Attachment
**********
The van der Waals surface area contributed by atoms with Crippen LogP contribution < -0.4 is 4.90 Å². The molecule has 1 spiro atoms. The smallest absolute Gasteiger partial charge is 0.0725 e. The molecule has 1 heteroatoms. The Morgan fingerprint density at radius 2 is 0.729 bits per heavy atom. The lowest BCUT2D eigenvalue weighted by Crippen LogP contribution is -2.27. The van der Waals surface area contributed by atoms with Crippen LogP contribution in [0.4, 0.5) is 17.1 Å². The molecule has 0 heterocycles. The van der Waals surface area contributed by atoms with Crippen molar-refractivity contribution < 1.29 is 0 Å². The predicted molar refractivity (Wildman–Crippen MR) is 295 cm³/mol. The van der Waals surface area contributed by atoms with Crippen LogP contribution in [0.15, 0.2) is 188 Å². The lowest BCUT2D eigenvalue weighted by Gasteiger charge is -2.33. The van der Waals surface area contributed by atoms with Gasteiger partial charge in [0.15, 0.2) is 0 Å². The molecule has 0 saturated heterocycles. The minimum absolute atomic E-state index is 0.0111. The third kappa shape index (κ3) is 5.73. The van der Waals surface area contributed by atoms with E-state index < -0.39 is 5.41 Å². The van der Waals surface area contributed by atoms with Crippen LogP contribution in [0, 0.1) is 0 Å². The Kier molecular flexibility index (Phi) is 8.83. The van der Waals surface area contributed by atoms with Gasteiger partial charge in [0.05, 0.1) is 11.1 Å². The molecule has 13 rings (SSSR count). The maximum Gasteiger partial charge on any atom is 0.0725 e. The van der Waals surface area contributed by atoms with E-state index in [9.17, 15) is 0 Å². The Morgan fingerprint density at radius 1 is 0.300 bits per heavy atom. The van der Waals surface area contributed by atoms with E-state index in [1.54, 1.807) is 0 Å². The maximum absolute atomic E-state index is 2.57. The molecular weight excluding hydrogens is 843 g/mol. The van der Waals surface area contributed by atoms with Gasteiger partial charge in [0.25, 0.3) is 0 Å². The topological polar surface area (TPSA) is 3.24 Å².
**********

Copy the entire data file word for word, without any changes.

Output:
The van der Waals surface area contributed by atoms with Crippen LogP contribution < -0.4 is 4.90 Å². The molecule has 1 spiro atoms. The smallest absolute Gasteiger partial charge is 0.0725 e. The molecule has 1 heteroatoms. The Morgan fingerprint density at radius 2 is 0.729 bits per heavy atom. The lowest BCUT2D eigenvalue weighted by Crippen LogP contribution is -2.27. The van der Waals surface area contributed by atoms with Crippen LogP contribution in [0.4, 0.5) is 17.1 Å². The molecule has 0 heterocycles. The van der Waals surface area contributed by atoms with Crippen molar-refractivity contribution < 1.29 is 0 Å². The predicted molar refractivity (Wildman–Crippen MR) is 295 cm³/mol. The van der Waals surface area contributed by atoms with Crippen LogP contribution in [0.15, 0.2) is 188 Å². The lowest BCUT2D eigenvalue weighted by Gasteiger charge is -2.33. The van der Waals surface area contributed by atoms with Gasteiger partial charge in [0.15, 0.2) is 0 Å². The molecule has 0 saturated heterocycles. The minimum absolute atomic E-state index is 0.0111. The third kappa shape index (κ3) is 5.73. The van der Waals surface area contributed by atoms with E-state index < -0.39 is 5.41 Å². The van der Waals surface area contributed by atoms with Crippen LogP contribution in [0, 0.1) is 0 Å². The Kier molecular flexibility index (Phi) is 8.83. The van der Waals surface area contributed by atoms with Gasteiger partial charge in [0.05, 0.1) is 11.1 Å². The molecule has 13 rings (SSSR count). The maximum Gasteiger partial charge on any atom is 0.0725 e. The van der Waals surface area contributed by atoms with E-state index in [9.17, 15) is 0 Å². The Morgan fingerprint density at radius 1 is 0.300 bits per heavy atom. The van der Waals surface area contributed by atoms with E-state index in [1.54, 1.807) is 0 Å². The maximum absolute atomic E-state index is 2.57. The molecular weight excluding hydrogens is 843 g/mol. The van der Waals surface area contributed by atoms with Gasteiger partial charge in [0.25, 0.3) is 0 Å². The topological polar surface area (TPSA) is 3.24 Å².